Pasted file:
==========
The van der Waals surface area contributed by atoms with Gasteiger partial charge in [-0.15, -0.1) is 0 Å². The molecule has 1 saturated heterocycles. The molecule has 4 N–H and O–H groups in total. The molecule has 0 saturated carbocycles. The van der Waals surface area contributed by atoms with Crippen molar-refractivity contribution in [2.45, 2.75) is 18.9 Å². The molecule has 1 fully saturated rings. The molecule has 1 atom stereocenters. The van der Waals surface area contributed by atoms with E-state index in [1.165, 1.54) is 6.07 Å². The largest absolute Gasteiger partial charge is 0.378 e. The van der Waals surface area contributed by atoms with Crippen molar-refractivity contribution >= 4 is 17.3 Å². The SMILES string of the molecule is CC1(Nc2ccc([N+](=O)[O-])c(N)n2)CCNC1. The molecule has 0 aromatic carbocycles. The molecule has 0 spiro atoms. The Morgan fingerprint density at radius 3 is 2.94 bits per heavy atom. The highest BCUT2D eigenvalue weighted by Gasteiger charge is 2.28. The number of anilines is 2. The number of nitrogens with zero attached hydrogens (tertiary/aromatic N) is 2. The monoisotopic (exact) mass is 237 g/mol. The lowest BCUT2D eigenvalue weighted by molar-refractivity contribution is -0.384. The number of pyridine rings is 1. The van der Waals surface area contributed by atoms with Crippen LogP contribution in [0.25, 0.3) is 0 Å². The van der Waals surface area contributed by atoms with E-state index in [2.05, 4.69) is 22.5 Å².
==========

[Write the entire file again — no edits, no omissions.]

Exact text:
The van der Waals surface area contributed by atoms with Gasteiger partial charge in [-0.15, -0.1) is 0 Å². The molecule has 1 saturated heterocycles. The molecule has 4 N–H and O–H groups in total. The molecule has 0 saturated carbocycles. The van der Waals surface area contributed by atoms with Crippen molar-refractivity contribution in [2.45, 2.75) is 18.9 Å². The molecule has 1 fully saturated rings. The molecule has 1 atom stereocenters. The van der Waals surface area contributed by atoms with E-state index in [1.165, 1.54) is 6.07 Å². The largest absolute Gasteiger partial charge is 0.378 e. The van der Waals surface area contributed by atoms with Crippen molar-refractivity contribution >= 4 is 17.3 Å². The SMILES string of the molecule is CC1(Nc2ccc([N+](=O)[O-])c(N)n2)CCNC1. The molecule has 0 aromatic carbocycles. The molecule has 0 spiro atoms. The Morgan fingerprint density at radius 3 is 2.94 bits per heavy atom. The highest BCUT2D eigenvalue weighted by Gasteiger charge is 2.28. The number of anilines is 2. The number of nitrogens with zero attached hydrogens (tertiary/aromatic N) is 2. The monoisotopic (exact) mass is 237 g/mol. The lowest BCUT2D eigenvalue weighted by molar-refractivity contribution is -0.384. The number of pyridine rings is 1. The van der Waals surface area contributed by atoms with Crippen LogP contribution in [0.25, 0.3) is 0 Å². The van der Waals surface area contributed by atoms with E-state index in [2.05, 4.69) is 22.5 Å².